So here we are and the big game is at hand. Somehow though this year feels different.
Partly it's that UNC has fallen out of the Top 25 and has struggled to some extent. Partly it's that for the first time in recent memory, a different conference game overshadowed it, at least before the game. The Duke-Syracuse game was so taut, so competitively delicious, that it's almost impossible to top.
It may also be partly the foreboding weather, with a lot of ice and snow forecast, although snow has always been a good luck sign for Duke basketball. We'll see about that, but what it may also do is to keep the old fogies out and put the kids in the lower bowl where they can do a reasonable impression of a Duke or Syracuse crowd.
And perhaps it may also be the stench of scandal. Prior to the neutron bomb of fraud which has destroyed the credibility of an entire academic department, Duke and UNC both entertained the thought that the schools were equally concerned with academic performance.
To be clear and fair, Duke also has accepted athletes who are less gifted academically than some of their classmates. This is pretty much universal behavior at this point. However, we're not aware of anyone staying in fraudulently, nor are we aware of any class which constitutes fraud, academically and/or legally.
Until UNC does significant penance, the notion that there is some rough equivalency between the honor of each school is hogwash.
So the only relevant issues are on the court, where two very atypical teams will meet.
UNC traditionally loves to have two big men and to run as much as possible. Defense is practiced, but not enthusiastically. Good shooters, long a trademark of the program, are in short supply.
Duke, meanwhile, is a program built on athleticism and defense, but this year's has been pretty erratic. The low point came when Duke simply couldn't defend Vermont. The defense has improved but this group is much more offensively oriented than typical Duke teams and relies heavily on three point shooting to get by.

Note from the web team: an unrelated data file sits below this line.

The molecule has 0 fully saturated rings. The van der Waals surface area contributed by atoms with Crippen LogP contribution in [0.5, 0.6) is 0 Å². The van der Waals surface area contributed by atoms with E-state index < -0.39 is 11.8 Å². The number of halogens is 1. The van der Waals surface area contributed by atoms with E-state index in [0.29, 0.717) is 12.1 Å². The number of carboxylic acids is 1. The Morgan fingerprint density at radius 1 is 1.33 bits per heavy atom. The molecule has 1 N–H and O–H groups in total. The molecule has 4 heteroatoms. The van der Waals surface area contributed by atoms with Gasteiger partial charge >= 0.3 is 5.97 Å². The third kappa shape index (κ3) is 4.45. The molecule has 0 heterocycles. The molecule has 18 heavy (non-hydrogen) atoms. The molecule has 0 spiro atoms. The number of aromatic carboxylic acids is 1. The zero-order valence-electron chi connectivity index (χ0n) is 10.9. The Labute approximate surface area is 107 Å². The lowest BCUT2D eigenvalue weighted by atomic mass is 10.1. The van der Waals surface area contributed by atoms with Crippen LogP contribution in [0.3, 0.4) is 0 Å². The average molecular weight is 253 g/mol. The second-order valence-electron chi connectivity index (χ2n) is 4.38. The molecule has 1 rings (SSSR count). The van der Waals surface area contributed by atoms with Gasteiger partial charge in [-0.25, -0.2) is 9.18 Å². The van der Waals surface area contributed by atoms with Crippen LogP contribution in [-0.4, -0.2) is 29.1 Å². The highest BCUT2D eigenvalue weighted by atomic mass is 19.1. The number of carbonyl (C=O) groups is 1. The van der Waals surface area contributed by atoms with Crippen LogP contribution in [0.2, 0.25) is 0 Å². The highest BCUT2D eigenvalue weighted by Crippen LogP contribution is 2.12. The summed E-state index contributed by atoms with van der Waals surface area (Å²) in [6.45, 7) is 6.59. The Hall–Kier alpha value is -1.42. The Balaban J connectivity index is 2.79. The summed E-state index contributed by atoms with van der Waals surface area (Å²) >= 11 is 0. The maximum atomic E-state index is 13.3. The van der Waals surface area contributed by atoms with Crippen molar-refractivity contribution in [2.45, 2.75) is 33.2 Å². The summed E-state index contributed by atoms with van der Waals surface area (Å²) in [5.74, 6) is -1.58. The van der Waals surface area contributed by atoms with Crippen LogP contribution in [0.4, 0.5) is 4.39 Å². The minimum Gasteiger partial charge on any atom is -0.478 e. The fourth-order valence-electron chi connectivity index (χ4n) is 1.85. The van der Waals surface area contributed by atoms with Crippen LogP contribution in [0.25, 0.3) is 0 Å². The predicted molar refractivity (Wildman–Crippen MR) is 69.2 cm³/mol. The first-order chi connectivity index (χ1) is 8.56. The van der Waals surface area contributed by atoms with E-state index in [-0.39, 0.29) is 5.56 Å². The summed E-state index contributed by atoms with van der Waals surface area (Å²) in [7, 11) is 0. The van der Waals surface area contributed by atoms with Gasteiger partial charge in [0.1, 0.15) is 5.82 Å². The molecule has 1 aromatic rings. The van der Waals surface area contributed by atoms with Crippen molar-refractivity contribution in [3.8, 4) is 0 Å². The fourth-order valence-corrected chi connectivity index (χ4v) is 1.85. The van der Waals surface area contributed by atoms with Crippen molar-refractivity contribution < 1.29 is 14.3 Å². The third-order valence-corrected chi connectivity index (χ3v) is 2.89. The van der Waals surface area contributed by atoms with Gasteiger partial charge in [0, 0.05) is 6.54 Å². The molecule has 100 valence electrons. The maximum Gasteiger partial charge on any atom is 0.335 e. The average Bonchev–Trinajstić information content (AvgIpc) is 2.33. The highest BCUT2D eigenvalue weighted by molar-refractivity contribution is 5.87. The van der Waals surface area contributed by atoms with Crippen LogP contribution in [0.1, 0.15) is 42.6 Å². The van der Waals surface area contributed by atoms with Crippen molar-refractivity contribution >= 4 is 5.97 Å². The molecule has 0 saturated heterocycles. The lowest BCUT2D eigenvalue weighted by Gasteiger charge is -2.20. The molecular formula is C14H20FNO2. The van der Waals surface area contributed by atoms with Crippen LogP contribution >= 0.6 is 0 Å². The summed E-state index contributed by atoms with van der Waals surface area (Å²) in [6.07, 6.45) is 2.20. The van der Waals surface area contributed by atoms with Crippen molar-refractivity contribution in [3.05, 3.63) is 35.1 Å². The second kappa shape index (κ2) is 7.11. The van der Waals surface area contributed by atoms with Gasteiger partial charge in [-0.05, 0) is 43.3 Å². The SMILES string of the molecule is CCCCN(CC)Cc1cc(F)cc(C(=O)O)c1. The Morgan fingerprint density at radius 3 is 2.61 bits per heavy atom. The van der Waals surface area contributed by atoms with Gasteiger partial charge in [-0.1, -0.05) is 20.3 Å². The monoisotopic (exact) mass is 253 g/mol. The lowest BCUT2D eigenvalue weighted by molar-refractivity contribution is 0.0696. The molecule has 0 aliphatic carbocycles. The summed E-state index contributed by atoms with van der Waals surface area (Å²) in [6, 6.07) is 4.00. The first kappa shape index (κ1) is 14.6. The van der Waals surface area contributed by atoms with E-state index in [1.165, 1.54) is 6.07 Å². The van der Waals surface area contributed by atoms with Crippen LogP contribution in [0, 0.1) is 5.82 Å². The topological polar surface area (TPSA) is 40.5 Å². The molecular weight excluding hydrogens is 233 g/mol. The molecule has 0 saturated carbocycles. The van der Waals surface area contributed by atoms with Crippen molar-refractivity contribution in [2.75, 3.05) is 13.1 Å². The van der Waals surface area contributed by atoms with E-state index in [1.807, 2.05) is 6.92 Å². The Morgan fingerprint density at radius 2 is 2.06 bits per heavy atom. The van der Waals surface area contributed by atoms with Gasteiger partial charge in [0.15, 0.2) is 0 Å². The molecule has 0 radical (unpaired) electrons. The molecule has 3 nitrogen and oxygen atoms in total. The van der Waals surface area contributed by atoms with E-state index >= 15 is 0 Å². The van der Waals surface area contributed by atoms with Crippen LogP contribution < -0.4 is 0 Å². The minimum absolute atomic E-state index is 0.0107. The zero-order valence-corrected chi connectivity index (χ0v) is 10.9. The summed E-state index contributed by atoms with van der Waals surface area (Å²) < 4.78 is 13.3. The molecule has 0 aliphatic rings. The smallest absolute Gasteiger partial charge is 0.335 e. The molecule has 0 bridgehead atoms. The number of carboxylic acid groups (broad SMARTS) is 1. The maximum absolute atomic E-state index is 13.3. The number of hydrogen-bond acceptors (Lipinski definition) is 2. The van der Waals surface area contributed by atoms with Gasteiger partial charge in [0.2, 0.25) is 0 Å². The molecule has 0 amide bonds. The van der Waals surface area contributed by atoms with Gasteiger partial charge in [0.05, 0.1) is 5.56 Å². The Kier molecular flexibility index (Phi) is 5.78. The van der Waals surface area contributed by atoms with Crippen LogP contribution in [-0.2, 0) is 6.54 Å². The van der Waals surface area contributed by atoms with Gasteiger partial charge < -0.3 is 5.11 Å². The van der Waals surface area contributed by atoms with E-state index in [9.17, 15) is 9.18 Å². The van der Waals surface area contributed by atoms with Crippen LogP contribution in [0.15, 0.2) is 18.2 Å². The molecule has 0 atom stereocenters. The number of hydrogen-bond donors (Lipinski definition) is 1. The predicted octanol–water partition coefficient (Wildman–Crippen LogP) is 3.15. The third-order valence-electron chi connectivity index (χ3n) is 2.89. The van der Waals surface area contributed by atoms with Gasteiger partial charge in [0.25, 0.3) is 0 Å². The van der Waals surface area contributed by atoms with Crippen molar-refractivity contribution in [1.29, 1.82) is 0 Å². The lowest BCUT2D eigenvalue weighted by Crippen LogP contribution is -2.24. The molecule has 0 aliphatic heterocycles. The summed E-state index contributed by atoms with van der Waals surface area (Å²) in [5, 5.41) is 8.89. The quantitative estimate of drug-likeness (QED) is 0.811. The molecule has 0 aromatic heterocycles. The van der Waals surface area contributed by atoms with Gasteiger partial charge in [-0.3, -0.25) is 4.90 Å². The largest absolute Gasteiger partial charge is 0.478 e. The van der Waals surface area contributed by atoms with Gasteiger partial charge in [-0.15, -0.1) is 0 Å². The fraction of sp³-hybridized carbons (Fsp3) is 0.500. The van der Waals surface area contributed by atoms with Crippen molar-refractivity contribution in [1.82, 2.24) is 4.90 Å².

Like UNC, Duke's defense has improved quite a bit lately. So has rebounding.
Over the years, Duke has often been outrebounded by opponents, preferring to concentrate on disrupting passing lanes and forcing turnovers. And if you add turnovers to rebounds, as shots/rebounds denied, then the margin shrinks considerably and at times favors Duke.
UNC's offense has been driven by Marcus Paige and James Michael McAdoo, who has really improved his profile lately. For Duke, Paige may be easier to guard than McAdoo, who is bigger than most of Duke's frontcourt players. Foul trouble will be very key in this match.
UNC has also started JP Tokoto, Leslie McDonald and lately Kennedy Meeks. Roy Williams has made some noises about starting Brice Johnson against Duke, but Johnson is still not great defensively.
One thing seems likely, or as likely as anything in this rivalry can be: Duke will be the better team from outside. UNC depends heavily on Paige for his outside shooting. McDonald is capable from three point range, but Paige is by far the dominant outside shooter for UNC.
And UNC's recent improvements on defense will be tested by Duke, as the Devils can put some combination of Jabari Parker, Rodney Hood, Quinn Cook, Andre Dawkins, Rasheed Sulaimon and Tyler Thornton on the floor at the same time. Who do you back off of?
Yet somehow, given his superb play of late, there's a pretty good chance that Parker will be the key player for both teams. If UNC can restrict him, it's huge for the Heels. If Duke can get him loose to make plays and he can rebound, that's great news for Duke - and for the shooters UNC will also have to guard.